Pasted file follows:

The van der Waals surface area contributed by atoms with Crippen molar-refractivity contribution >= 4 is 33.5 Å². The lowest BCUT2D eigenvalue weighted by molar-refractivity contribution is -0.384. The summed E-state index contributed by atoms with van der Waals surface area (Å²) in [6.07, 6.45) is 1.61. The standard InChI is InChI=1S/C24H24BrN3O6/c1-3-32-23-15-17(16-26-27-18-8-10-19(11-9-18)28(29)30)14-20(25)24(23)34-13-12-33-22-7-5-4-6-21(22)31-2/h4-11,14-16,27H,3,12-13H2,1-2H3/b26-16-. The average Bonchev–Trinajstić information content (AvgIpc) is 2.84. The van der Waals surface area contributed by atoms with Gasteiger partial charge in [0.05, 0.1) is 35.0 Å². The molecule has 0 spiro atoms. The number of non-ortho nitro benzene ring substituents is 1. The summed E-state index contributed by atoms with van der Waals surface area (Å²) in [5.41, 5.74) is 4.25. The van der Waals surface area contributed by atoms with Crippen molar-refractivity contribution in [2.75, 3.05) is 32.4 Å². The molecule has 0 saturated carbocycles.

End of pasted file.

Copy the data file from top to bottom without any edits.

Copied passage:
The van der Waals surface area contributed by atoms with Crippen molar-refractivity contribution >= 4 is 33.5 Å². The lowest BCUT2D eigenvalue weighted by molar-refractivity contribution is -0.384. The summed E-state index contributed by atoms with van der Waals surface area (Å²) in [6.07, 6.45) is 1.61. The standard InChI is InChI=1S/C24H24BrN3O6/c1-3-32-23-15-17(16-26-27-18-8-10-19(11-9-18)28(29)30)14-20(25)24(23)34-13-12-33-22-7-5-4-6-21(22)31-2/h4-11,14-16,27H,3,12-13H2,1-2H3/b26-16-. The average Bonchev–Trinajstić information content (AvgIpc) is 2.84. The van der Waals surface area contributed by atoms with Gasteiger partial charge in [0.05, 0.1) is 35.0 Å². The molecule has 0 spiro atoms. The number of non-ortho nitro benzene ring substituents is 1. The summed E-state index contributed by atoms with van der Waals surface area (Å²) in [5.41, 5.74) is 4.25. The van der Waals surface area contributed by atoms with Crippen molar-refractivity contribution in [2.75, 3.05) is 32.4 Å². The molecule has 0 saturated carbocycles.